This is where we figure out how to make the changes we need.
Knowing where we want more or less material and what needs to stay the same, we can figure out what seam lines to change to make it happen.
Black lines in this image may or may not change during the adjustment.
5. How much precision do I need?
This points to my philosophy of not wasting time making a pattern more precise than we can sew it. How precise we need to be depends on a number of factors, like the style of the finished garment and the fabric we use. For less stable knits, we usually have more flexibility than with a woven garment. If it’s a gathered sleeve head, you likely have a bit of flexibility in the armscye shaping and length. If it’s a stiff fabric in a fitted silhouette, well, then those 1/16 inches might really matter.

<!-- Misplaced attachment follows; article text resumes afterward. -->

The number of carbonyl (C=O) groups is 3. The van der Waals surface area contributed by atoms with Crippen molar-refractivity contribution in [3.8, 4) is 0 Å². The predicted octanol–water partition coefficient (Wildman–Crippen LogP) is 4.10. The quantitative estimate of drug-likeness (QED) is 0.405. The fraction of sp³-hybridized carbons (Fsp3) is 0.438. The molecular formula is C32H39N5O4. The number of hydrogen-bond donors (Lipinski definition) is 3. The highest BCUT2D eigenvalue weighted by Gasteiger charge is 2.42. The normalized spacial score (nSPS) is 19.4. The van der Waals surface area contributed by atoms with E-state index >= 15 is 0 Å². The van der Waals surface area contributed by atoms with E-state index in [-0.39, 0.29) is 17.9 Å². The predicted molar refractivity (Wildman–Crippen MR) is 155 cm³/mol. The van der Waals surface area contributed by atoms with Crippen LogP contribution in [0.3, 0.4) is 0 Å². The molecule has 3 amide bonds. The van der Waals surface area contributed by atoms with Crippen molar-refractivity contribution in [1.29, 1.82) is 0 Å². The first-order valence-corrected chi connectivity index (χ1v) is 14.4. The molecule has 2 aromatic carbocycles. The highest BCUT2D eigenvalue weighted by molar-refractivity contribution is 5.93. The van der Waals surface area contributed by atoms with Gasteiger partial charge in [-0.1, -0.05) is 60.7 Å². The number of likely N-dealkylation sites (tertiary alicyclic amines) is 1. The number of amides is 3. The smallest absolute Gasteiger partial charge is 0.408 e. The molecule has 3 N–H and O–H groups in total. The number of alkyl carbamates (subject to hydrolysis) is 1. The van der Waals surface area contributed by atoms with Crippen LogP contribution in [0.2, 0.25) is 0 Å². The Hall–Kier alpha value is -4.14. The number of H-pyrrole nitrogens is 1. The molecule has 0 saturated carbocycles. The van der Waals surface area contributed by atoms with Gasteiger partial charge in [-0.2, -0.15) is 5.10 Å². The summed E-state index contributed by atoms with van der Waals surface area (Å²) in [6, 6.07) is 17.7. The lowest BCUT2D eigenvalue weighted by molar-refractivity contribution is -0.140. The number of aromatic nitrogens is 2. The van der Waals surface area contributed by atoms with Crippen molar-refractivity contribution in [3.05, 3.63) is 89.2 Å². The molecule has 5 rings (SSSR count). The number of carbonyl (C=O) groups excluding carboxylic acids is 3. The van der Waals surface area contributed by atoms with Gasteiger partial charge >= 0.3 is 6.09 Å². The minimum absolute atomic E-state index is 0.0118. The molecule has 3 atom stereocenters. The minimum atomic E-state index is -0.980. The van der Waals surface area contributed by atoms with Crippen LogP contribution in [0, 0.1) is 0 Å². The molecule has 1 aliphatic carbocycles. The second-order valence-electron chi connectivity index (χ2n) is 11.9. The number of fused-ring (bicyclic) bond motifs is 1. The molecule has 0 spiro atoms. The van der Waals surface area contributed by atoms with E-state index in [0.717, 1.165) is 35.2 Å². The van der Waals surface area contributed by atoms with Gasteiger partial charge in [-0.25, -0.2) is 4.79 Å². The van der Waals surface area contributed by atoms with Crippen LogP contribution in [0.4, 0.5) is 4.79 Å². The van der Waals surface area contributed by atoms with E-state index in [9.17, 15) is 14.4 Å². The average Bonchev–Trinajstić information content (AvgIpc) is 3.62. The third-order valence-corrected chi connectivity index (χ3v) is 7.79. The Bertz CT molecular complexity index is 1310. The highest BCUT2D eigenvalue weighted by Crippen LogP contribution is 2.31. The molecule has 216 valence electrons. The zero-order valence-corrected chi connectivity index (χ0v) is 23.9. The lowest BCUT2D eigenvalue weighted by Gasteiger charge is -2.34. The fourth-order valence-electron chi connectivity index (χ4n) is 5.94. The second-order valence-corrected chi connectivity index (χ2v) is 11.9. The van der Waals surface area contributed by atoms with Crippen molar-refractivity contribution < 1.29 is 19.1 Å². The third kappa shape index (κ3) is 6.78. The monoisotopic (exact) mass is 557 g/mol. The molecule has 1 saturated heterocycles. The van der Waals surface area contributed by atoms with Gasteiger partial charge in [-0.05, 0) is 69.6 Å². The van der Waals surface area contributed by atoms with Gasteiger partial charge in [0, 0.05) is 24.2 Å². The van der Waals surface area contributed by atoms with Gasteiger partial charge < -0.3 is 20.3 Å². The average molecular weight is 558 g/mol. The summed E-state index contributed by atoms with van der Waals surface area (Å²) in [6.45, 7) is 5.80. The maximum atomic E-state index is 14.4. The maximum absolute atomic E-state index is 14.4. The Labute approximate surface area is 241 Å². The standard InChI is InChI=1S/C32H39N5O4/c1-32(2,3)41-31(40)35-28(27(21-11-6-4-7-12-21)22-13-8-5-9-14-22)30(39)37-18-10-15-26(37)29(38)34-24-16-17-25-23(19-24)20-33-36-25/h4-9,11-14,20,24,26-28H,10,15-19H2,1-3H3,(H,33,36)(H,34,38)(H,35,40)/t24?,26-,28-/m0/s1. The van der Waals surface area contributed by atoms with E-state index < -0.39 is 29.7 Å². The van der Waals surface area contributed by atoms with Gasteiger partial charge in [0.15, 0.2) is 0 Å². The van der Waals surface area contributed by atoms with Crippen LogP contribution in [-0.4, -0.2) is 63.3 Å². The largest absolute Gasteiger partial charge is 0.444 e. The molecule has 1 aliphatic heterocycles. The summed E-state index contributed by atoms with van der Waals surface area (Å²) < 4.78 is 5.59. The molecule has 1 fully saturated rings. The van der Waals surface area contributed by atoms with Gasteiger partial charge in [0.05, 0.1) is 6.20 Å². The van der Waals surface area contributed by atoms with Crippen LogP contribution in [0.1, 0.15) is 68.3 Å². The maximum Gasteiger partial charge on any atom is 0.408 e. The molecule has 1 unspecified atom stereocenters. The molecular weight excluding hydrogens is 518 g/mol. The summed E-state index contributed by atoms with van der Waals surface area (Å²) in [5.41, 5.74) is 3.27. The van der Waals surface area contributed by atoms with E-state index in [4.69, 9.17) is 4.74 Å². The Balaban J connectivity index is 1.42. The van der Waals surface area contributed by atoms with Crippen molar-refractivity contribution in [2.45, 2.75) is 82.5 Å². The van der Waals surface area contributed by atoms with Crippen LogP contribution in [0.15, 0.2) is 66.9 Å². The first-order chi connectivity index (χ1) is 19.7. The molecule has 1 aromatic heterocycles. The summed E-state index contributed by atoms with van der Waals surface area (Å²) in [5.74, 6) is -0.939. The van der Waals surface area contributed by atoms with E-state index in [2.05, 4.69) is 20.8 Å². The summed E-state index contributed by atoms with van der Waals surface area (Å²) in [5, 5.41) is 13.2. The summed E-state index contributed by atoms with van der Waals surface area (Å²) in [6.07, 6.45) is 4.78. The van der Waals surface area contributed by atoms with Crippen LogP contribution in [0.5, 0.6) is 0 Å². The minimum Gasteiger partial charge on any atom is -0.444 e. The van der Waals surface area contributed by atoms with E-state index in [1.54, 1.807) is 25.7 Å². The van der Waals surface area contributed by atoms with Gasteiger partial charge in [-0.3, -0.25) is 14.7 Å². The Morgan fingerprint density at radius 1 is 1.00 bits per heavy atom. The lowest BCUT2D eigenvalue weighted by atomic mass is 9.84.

There are many factors that play into precision—stitching is just one.
You can see here how the stitching precision might affect your alteration decisions.
Once you have these answers, make sure the tutorial you’re following (or the method you’re creating!) match what you know you need. If it doesn’t, consider if it’s the right tutorial for you, or if it needs some modifications for your particular situation. It’s all about volume, and even if you don’t want to calculate exact numbers (even I rarely bother, and as you know, I love the math), your alterations should always make sense to you.
Your alterations should always make sense to you.
I like to sketch the pattern pieces I need to alter, and color code the lines I need to change. This is a convenient sanity check for me before I work with the full sized pattern pieces. PDF patterns often have a 1-page layout showing all the pieces that you can print off and use! Alternately, just make rough sketches—it doesn’t have to be exact.
Because I’m a huge proponent of experimenting, I am firmly on the side of tracing all my pattern pieces, and leaving the original alone. Then if I mess up my adjustments, I can just go back to the original. It adds a step, but saves a lot of time in the end.
Do you have any questions or additional tips? Let me know in the comments!
Also, if you’re looking for an easy summary, check out the infographic below.
Good luck with those alterations!